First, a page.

Shopping Cart (0)
My Account

Shopping Cart
SELECTBIO Conferences Clinical Applications of Mass Spectrometry

Haroun Shah's Biography

Haroun Shah, Head, Public Health England

Professor Haroun N. Shah obtained his PhD from the University of London in 1981 (Microbial Biochemistry, MRCPath (1990) and FRCPath (1996). His work commenced in the Department of Biochemistry which led a major thrust in the 1980s into the development of separation and analytical techniques to study the architecture of bacterial cells, metabolism and mechanisms of pathogenicity in anaerobic bacteria that colonised the alimentary tract of man (see eg H. N. Shah and S. E. Gharbia (2011). ‘A century of systematics of the genus Bacteroides: from a single genus up to the 1980s to an explosion of assemblages and the dawn of MALDI-TOF-Mass Spectrometry’. BISMiS. 2. 87-106). Professor Shah held senior academic appointments at The University of London for 25 years with intermittent periods (2-3 years) in Canada and the Middle East. In 1997, he took up his first appointment outside university as Head of Molecular Identification Services, Health Protection Agency Centre for Infections (re-named Public Health England, April, 2013), London which has a strong focus on the study of human pathogens. Having utilised mass spectrometry extensively for the characterisation of electron transport components such as porphyrins and respiratory quinones at university, upon arrival at PHE, he began exploring the potential of MALDI-TOF-MS for the characterisation of microbial pathogens. He organised the first conference in this field in October 1998 and by 2000 began reporting rapid methods for characterising microbes using this approach. Four years later, he published the first microbial database of human pathogens (Keys CJ, … H.N. Shah HN (2004). ‘Compilation of a MALDI-TOF mass spectral database for the rapid screening and characterisation of bacteria implicated in human infectious diseases’. Infection Genetics and Evolution: 4, 221-242) and subsequently began characterising key biomarkers using a Waters MALDI-TOF Reflectron. More in-depth analysis of the proteome was achieved subsequently using a ThermoFisher Scientific LTQ Orbitrap in both Bottom-up and Top-down approaches. Much of the methodology at that time was published in the book, ‘Mass Spectrometry for Microbial Proteomics’, (ed. Haroun N. Shah and Saheer E. Gharbia; Wiley 2010). In a landmark application of proteomics, the system was used, in real time, to investigate pathotypes and toxin levels during the E. coli 0104:H4 outbreak in Europe through the summer of 2011.(see H.N. Shah and S. E. Gharbia. (2012). ‘Using nano-LC-MS/MS to investigate the toxicity of outbreak E. coli 0104:H4 strains’. Culture, 38,. October 2012. ISSN-0965-0989).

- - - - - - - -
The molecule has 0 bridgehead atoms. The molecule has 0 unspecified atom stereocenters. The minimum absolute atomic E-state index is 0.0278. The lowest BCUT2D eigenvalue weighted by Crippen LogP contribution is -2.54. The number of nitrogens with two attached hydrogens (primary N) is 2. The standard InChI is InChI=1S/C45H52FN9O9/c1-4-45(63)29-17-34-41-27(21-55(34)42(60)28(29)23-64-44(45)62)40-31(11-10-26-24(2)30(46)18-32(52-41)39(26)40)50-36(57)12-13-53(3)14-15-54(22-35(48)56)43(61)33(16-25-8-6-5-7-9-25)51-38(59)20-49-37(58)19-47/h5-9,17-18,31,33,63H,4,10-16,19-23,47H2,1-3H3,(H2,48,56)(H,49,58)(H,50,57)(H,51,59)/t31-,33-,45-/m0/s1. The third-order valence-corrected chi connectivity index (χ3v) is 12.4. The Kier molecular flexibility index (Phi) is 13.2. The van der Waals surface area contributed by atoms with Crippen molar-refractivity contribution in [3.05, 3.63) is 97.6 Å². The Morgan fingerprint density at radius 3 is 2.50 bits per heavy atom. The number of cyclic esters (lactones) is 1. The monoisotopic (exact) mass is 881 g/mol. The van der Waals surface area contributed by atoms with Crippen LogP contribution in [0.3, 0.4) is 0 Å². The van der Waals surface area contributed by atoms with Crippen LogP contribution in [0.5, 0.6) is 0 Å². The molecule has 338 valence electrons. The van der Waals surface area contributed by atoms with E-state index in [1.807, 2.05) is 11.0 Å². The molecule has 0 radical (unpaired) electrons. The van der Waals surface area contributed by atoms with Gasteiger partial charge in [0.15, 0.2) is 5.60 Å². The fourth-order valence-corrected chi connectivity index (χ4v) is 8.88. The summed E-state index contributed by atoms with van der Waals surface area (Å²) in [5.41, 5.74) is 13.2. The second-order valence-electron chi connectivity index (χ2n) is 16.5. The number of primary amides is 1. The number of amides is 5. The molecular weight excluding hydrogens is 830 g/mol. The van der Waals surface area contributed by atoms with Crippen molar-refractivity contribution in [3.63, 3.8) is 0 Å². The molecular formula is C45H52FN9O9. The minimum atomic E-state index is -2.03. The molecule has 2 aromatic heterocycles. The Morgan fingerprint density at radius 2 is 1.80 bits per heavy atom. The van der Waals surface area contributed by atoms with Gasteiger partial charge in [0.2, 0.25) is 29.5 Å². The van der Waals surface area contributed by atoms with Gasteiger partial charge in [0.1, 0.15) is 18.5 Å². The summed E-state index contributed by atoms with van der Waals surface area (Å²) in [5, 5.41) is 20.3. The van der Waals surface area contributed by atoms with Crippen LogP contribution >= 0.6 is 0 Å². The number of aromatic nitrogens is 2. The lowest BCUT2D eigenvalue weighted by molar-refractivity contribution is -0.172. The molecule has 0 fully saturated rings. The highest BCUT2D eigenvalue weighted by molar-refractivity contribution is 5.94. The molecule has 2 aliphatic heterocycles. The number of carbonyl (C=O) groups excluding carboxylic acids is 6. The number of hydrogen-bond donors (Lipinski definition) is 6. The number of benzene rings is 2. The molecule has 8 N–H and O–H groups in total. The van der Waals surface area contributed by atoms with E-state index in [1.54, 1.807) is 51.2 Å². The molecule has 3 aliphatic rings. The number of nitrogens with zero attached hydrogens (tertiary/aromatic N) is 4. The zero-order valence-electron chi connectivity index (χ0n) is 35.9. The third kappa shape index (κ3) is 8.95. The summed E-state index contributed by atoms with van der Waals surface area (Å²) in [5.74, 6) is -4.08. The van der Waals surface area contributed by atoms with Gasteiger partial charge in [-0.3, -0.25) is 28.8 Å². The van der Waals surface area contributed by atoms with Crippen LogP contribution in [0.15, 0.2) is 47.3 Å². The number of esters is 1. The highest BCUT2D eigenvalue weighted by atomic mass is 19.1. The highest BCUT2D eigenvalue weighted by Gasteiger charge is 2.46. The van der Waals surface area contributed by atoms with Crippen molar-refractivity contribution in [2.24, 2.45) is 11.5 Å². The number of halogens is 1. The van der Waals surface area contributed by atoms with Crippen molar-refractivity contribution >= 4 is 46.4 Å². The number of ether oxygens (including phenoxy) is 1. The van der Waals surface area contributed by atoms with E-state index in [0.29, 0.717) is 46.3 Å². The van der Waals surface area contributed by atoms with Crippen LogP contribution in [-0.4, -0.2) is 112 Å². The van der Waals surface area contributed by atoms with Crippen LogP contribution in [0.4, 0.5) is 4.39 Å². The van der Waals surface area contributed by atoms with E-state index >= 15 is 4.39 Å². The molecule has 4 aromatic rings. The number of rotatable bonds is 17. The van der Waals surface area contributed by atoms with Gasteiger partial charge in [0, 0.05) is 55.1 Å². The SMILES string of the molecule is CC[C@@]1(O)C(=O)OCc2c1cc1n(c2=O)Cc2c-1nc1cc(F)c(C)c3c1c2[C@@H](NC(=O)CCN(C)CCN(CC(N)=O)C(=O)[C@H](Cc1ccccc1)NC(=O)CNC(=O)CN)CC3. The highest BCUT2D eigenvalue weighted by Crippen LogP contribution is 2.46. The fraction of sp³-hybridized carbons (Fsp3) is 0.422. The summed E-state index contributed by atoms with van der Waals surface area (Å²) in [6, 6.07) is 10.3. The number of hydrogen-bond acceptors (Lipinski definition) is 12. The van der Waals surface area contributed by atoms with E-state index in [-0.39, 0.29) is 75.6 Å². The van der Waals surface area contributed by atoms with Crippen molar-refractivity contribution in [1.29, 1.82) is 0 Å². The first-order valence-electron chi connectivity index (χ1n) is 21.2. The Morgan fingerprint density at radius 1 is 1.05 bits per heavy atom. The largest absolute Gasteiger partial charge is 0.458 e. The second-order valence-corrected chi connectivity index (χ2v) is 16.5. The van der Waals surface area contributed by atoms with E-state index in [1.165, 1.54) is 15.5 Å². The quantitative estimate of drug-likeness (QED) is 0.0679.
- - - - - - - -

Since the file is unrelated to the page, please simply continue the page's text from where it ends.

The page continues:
Professor Shah heads a laboratory with a vibrant group of scientists, PhD students and visiting scientists who are using Genomics, Proteomic and Mass Spectral techniques for the characterisation of microorganisms and for biomarker discovery.

Haroun Shah Image

History and Development of High Resolution Mass Spectrometry for Infectious Disease Diagnostics

Thursday, 30 October 2014 at 14:15

Add to Calendar ▼2014-10-30 14:15:002014-10-30 15:15:00Europe/LondonHistory and Development of High Resolution Mass Spectrometry for Infectious Disease DiagnosticsClinical Applications of Mass Spectrometry in Barcelona, SpainBarcelona,

This presentation will trace the journey of microbial mass spectrometry from the past, present and potential future applications; highlighting the transformation of the technology as it moved from the research laboratory to frontline diagnostics.

Add to Calendar ▼2014-10-29 00:00:002014-10-30 00:00:00Europe/LondonClinical Applications of Mass SpectrometryClinical Applications of Mass Spectrometry in Barcelona, SpainBarcelona,